Senators Tom Harkin Harkin, Tom and Gordon Humphrey Humphrey, Gordon gained support for an amendment that permitted employers to discriminate against persons with an infection or contagious disease whose presence on the job might threaten the health or safety of others or who could not otherwise perform the duties of the job. This reflected contemporary concerns about acquired immunodeficiency syndrome (AIDS). HIV/AIDS[HIV AIDS] Senator John Danforth Danforth, John proposed an amendment that would disallow federal payments for abortion. Abortion;laws and legal decisions This amendment passed, providing that neither Title VI nor Title IX was intended to require an abortion or payment for an abortion.

With the passage of the act by the Senate on March 22, 1988, Congress overrode Reagan’s veto, and the law went into effect immediately.

Significance

The Civil Rights Restoration Act clarified the application of the provisions of the Civil Rights Act of 1964 and restored federal enforcement of those provisions to where it was before the Grove case—that is, the recipients of federal financial assistance were obligated to meet nondiscriminatory requirements in all respects, not merely in activity aided by federal funds. Passage of the act thus affected the lives of untold numbers of Americans who might otherwise have been discriminated against on the basis of race, color, national origin, religion, sex, disability, or age. Civil Rights Restoration Act (1988) Age discrimination;legislation Gender discrimination;legislation

Further Reading
  • citation-type="booksimple"

    xlink:type="simple">Blow, Richard. “Don’t Look NOW.” New Republic 198 (April 11, 1988): 11-12. Explains why the National Organization for Women opposed the Civil Rights Restoration Act.
  • citation-type="booksimple"

    xlink:type="simple">Gillespie, Veronica M., and Gregory L. McClinton. “The Civil Rights Restoration Act of 1987: A Defeat for Judicial Conservatism.” National Black Law Journal 12 (Spring, 1990): 61-72. Explains the political importance of various facets of the law.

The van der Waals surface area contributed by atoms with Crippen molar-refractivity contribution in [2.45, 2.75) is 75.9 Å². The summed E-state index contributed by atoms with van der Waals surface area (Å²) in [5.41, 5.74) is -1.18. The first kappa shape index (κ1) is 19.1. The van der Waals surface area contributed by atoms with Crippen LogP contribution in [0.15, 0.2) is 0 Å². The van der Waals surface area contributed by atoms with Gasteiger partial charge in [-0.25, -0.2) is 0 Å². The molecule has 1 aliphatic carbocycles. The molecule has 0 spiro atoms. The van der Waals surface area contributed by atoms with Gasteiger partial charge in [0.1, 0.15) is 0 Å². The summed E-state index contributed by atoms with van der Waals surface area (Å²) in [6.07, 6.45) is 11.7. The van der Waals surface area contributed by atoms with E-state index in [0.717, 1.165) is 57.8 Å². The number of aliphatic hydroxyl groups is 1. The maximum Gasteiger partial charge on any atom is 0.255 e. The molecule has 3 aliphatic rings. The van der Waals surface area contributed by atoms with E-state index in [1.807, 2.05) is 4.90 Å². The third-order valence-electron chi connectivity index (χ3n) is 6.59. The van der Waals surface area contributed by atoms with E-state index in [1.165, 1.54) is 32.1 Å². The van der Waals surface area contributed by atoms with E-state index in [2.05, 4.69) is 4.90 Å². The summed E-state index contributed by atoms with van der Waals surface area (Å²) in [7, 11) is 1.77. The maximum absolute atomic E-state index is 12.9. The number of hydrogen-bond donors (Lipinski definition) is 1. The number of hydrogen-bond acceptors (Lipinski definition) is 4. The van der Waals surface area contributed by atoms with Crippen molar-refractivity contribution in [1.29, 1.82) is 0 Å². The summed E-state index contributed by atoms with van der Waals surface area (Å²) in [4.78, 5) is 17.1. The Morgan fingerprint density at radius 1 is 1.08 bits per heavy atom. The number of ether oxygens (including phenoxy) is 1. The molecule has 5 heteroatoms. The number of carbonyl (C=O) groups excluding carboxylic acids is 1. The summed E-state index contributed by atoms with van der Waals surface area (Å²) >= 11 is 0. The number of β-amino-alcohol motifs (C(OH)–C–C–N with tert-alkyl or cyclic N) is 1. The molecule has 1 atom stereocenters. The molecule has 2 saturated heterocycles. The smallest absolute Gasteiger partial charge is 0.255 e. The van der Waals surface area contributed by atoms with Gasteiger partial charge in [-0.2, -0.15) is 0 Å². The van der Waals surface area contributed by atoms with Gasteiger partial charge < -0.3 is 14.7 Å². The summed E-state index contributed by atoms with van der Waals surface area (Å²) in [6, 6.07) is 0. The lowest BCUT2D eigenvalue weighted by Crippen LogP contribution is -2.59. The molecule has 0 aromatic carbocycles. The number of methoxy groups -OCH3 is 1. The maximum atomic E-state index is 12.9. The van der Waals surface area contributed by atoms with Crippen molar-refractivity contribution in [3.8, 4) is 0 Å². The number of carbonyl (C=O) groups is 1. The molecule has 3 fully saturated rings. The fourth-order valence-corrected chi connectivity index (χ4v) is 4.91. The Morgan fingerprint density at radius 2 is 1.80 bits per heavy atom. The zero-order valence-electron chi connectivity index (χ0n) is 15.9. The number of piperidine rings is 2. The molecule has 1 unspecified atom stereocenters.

• citation-type="booksimple"

    xlink:type="simple">Graham, Hugh Davis. “The Storm Over Grove City College: Civil Rights Regulation, Higher Education, and the Reagan Administration.” History of Education Quarterly 38 (Winter, 1998): 407-429. Examines the relationship between Congress and the Reagan administration during and after the fight over the Civil Rights Restoration Act.
  • citation-type="booksimple"

    xlink:type="simple">Robinson, Robert K., Billie Morgan Allen, and Geralyn McClure Franklin. “The Civil Rights Restoration Act of 1987: Broadening the Scope of Civil Rights Legislation.” Labor Law Journal 40 (January, 1989): 45-49. Discusses coverage of the law.
  • citation-type="booksimple"

    xlink:type="simple">Shull, Steven A. American Civil Rights Policy from Truman to Clinton: The Role of Presidential Leadership. 2d ed. Armonk, N.Y.: M. E. Sharpe, 1999. Focuses on how U.S. presidents have influenced civil rights policy and legislation since the Truman administration. Includes discussion of Reagan’s veto of the Civil Rights Restoration Act.
  • citation-type="booksimple"

    xlink:type="simple">Watson, Robert. “Effects of the Civil Rights Restoration Act of 1987 upon Private Organizations and Religious Institutions.” Capital University Law Review 18 (Spring, 1989): 93-118. Discusses objections to the law among political conservatives.
  • citation-type="booksimple"

    xlink:type="simple">Willen, Mark. “Congress Overrides Reagan’s Grove City Veto.” Congressional Quarterly Weekly Review 46 (March 26, 1988): 774-776. Explains the parliamentary maneuvers required to get the law passed.